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Google to supply schools with 27,000 Chromebooks

updated 04:40 pm EST, Wed January 25, 2012

Three districts to get Chromebooks for pupils

At the Florida Educational Technology Conference on Wednesday, Google Chromebook for business and education head Rajen Sheth announced three school districts have signed on to receive 27,000 of the browser-powered notebooks. The devices will be used by students in Iowa, Illinois and South Carolina. In addition, hundreds of schools in 41 states have at least one classroom with a Chromebook, Sheth added.

The notebooks are easy to set up for numerous users, as evidenced by their deployment at a Palo Alto library where they can be signed out. Users simply log into their web account for customized apps and settings. They also tout eight-second boot times and an 8.5-hour battery life.

The Chromebooks are also always updated, and schools don't have to shoulder the costs of updating costlier software, including the labor to deploy it and license fees, Sheth said.

The Richland School District Two in South Carolina plans to use 19,000 Chromebooks in a three-year program with students in grades from 3 to 12. Council Bluffs Community School District in Iowa said it will use 2,800 of the devices at its high schools and 1,500 in middle school. In the fall, the plan is to give one to every pupil. [via CNET]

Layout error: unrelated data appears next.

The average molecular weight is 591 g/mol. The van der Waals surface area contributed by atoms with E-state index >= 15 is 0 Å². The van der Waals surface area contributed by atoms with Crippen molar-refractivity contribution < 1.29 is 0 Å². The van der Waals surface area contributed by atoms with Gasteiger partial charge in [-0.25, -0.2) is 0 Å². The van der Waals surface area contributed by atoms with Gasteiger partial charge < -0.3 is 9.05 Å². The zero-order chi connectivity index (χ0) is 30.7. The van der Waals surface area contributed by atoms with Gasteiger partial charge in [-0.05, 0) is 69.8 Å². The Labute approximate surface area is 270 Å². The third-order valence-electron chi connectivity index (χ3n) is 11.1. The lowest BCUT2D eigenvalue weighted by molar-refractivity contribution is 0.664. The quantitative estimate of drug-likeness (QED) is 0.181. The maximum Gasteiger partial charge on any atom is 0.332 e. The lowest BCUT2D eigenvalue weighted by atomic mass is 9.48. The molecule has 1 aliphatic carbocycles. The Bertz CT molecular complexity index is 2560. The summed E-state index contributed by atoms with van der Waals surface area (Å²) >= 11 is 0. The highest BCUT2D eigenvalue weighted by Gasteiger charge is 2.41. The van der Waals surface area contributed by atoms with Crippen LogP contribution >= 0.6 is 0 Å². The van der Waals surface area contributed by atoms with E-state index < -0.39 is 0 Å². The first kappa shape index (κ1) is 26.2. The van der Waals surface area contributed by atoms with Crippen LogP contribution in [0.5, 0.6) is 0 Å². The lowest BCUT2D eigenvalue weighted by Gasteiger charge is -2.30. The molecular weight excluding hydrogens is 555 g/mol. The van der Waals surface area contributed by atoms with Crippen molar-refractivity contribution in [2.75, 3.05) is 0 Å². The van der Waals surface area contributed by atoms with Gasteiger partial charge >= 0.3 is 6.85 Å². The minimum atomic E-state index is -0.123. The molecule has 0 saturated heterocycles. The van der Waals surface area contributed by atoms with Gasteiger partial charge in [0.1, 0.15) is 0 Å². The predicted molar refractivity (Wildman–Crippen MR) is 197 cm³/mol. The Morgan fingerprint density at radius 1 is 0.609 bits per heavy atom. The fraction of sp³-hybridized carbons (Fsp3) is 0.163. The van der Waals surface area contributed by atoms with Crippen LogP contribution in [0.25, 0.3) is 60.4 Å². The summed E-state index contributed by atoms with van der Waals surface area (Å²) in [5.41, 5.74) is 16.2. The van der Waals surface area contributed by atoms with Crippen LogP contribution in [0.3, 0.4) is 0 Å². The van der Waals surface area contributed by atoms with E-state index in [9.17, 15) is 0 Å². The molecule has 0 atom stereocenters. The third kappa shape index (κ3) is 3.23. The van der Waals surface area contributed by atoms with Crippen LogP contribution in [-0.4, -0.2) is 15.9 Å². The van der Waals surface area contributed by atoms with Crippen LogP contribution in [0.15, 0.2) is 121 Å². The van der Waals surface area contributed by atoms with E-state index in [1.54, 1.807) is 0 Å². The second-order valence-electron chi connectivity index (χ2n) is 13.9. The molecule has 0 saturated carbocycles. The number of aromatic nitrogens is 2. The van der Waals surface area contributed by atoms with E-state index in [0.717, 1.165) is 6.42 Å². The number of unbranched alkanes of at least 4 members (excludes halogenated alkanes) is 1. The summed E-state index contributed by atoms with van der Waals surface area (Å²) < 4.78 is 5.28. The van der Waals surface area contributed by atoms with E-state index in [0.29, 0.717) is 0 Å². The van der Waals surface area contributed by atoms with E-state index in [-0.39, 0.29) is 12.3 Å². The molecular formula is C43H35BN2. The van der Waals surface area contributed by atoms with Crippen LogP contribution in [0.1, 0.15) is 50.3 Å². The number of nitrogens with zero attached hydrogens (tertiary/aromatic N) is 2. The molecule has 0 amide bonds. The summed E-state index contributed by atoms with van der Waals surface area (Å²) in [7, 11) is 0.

By Electronista Staff
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Comments

  1. ASathin8R

    Fresh-Faced Recruit

    Joined: Oct 2010

    +2

    Better than their other option

    ...which was to use them for landfill.

  1. EC4IT

    Fresh-Faced Recruit

    Joined: Sep 2011

    0

    Access to Windows Applications

    The Richland school district mentioned in the article has licensed Ericom AccessNow for VMware View for use along with their Chromebooks by its 30,000 students and staff. AccessNow for VMware View will be deployed across its 35 K-12 schools.

    Ericom AccessNow for VMware View is a pure HTML5 RDP client that enables Chromebook users to connect to their VMware virtual desktops - and run those desktops in a browser. It does not require Java, Flash, Silverlight, ActiveX, or any other underlying technology to be installed on end-user devices - an HTML5 browser is all that is required.

    For more information on this case study, visit:

    http://www.ericom.com/pr/pr_111206.asp?URL_ID=708

    Adam

    Note: I work for Ericom

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